PARK SOUTHERN NEIGHBORHOOD CORPORATION v. VESTA MANAGEMENT CORPORATION
MEMORANDUM OPINION. Signed by Judge Reggie B. Walton on February 20, 2015. (lcrbw2)
UNITED STATES DISTRICT COURT
FOR THE DISTRICT OF COLUMBIA
PARK SOUTHERN NEIGHBORHOOD
Civil Action No. 14-1675 (RBW)
VESTA MANAGEMENT CORPORATION,
This opinion resolves an order to show cause, issued by this Court on January 29, 2015,
which required the parties to show cause why this case should not be remanded to the Superior
Court of the District of Columbia (“Superior Court”) on the ground that the Court lacks subjectmatter jurisdiction to entertain this matter. After careful consideration of the District of
Columbia and the District of Columbia Department of Housing and Community Development’s
(collectively, “District”) response to the Court’s order,1 as well as the parties’ oral arguments and
representations at the various status conferences conducted throughout this case,2 for the reasons
discussed herein, the Court must remand the case back to the Superior Court because it lacks
The plaintiff filed no response to the District’s brief. The Court, therefore, presumes that the plaintiff either
concurs with the District’s response to the Court’s order or does not oppose remand.
The Court considered the following documents in rendering its decision: (1) the Complaint (“Compl.”); (2) the
Notice of Removal (“Removal Notice”); (3) the First Amended Complaint (“First Am. Compl.”); (4) the Motion to
Join Defendant[s] (“Joinder Mot.”); (5) the Second Amended Complaint (“Second Am. Compl.”); and (6)
Defendants District of Columbia and District of Columbia Department of Housing and Community Development’s
Response to [the] Court’s January 29, 2015 Order to Show Cause Why This Case Should Not be Remanded to the
Superior Court of the District of Columbia for Lack of Diversity Jurisdiction (“District Remand Resp.”).
On September 17, 2014, the plaintiff, Park Southern Neighborhood Corporation, a nonprofit entity, which represents that its “primary purpose is to make adequate housing available to
poor and underprivileged residents of the Park Southern neighborhood of Washington, DC, and
provide ancillary and supportive services to such residents,” filed this civil action in the Superior
Court against defendant Vesta Management Corporation (“Vesta”), a “property management
firm,” asserting that Vesta has unlawfully converted the plaintiff’s real property and tortiously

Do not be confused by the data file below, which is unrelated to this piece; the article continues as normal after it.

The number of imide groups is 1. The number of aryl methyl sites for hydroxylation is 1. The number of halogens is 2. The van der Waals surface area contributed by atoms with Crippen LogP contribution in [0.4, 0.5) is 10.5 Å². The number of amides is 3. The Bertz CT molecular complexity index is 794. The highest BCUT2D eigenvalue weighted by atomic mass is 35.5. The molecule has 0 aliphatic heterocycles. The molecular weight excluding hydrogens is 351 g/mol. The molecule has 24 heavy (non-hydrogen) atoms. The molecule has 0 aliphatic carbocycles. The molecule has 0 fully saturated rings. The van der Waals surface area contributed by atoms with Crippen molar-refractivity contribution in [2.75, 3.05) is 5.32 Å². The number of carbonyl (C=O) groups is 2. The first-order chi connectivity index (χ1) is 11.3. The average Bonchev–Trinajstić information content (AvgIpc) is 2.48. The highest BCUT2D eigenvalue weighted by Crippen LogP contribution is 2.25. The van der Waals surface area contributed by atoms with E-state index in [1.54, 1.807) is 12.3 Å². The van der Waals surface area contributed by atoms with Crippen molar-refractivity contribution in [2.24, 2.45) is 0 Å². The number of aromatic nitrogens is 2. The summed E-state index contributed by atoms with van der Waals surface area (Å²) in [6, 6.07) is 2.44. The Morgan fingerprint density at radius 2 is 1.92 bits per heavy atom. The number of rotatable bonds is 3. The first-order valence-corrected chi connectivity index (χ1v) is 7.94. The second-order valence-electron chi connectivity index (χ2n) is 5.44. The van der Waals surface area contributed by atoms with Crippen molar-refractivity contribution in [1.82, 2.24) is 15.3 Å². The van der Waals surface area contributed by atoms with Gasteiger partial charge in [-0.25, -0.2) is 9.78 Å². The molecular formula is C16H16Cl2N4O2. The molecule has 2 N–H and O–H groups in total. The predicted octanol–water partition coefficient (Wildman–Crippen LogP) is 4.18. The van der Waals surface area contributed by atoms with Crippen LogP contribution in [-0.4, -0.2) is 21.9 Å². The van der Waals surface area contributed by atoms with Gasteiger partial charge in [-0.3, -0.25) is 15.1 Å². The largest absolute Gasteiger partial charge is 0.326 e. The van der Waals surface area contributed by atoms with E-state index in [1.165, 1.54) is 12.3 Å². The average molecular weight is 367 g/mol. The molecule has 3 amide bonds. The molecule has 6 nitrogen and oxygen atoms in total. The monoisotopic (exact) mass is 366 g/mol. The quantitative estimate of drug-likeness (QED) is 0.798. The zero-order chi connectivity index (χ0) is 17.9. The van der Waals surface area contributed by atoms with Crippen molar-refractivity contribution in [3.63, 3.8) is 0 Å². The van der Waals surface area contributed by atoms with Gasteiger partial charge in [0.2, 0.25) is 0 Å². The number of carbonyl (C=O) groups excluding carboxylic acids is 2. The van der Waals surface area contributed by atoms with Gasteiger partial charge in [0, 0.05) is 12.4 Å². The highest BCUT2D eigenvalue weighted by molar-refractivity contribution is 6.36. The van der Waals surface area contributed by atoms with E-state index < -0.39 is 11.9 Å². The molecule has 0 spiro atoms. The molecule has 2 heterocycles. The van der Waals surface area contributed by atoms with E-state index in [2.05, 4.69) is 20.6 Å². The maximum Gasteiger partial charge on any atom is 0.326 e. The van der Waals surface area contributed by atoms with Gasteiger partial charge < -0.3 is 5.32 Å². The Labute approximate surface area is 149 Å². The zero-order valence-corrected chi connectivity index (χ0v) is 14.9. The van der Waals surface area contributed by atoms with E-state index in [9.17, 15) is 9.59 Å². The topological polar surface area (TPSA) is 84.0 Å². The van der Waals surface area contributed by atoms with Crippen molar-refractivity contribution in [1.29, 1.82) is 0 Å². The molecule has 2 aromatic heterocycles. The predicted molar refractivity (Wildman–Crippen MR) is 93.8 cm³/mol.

interfered with the plaintiff’s contractual and business relationships with various third parties.
Compl. ¶¶ 6, 7, 31-43; First Am. Compl. ¶¶ 6, 7, 32-44. The plaintiff also moved for a
temporary restraining order and a preliminary injunction against Vesta. See, e.g., Removal
Notice ¶ 4. While a hearing on the plaintiff’s motion was already underway in the Superior
Court, on October 7, 2014, Vesta removed the case to this Court on the basis of diversity
jurisdiction. See id. ¶¶ 6-16; Docket Sheet (ECF No. 2) at 2-5.
After Vesta removed the case from the Superior Court, the plaintiff filed an amended
complaint on November 2, 2014. See First Am. Compl. at 11. At a status hearing held on
November 20, 2014, the Court expressed its concern that the plaintiff necessarily had to join the
District to the matter before the Court could hold a hearing on the plaintiff’s motion for
preliminary relief.3 See November 20, 2014 Minute Entry. Thereafter, the plaintiff moved to
join the District, see Joinder Mot. at 1,4 and the Court granted the motion, see January 15, 2015
Order at 1. The second amended complaint was filed on January 15, 2015. See Second Am.
The parties agreed that joinder of the District would be appropriate.
The plaintiff moved to join the District under Federal Rule of Civil Procedure 20, whereas the Court previously
suggested to the parties that joinder of the District was necessary under Federal Rule of Civil Procedure 19.
Nevertheless, the mechanism by which the District joined the case is irrelevant to the remand analysis below.
Compl. at 14. On January 28, 2015, the Court held another status hearing, when, inter alia, it
recognized that the joinder of the District had destroyed diversity jurisdiction, and thus it no
longer had subject-matter jurisdiction over the case. See January 28, 2015 Minute Entry. The
District took exception with the Court’s position, whereupon the Court permitted the District to
brief the issue.5 See January 29, 2015 Order at 1.
Pursuant to 28 U.S.C. §§ 1441, 1446 (2012), the defendants in a civil action in a state
court may remove an action to a United States district court provided that the action could have
originally been brought in the district court. Upon the timely filing of a notice of removal, the
defendants “bear the burden of proving that jurisdiction exists in federal court.” Downey v.
Ambassador Dev., LLC, 568 F. Supp. 2d 28, 30 (D.D.C. 2008). “If after removal the plaintiff
seeks to join additional defendants whose joinder would destroy subject[-]matter jurisdiction, the
[C]ourt may deny joinder, or permit joinder and remand the action to the State court.” 28 U.S.C.
§ 1447(e); see also id. § 1447(c) (“If at any time before final judgment it appears that the district
court lacks subject[-]matter jurisdiction, the case shall be remanded.”); Republic of Venezuela v.
Philip Morris Inc., 287 F.3d 192, 196 (D.C. Cir. 2002) (finding that “[w]hen it appears that a
district court lacks subject[-]matter jurisdiction over a case that has been removed from a state
court, the district court must remand the case”).
Specifically, “the presence or absence of federal-question jurisdiction is governed by the
‘well-pleaded complaint rule,’ which provides that federal jurisdiction exists only when a federal
question is presented on the face of the plaintiff’s properly pleaded complaint.” Rivet v. Regions
Bank of La., 522 U.S. 470, 475 (1998) (internal alteration and quotation marks omitted); see also
To the extent the plaintiff disagreed with the District, it could have filed a response. See January 29, 2015 Order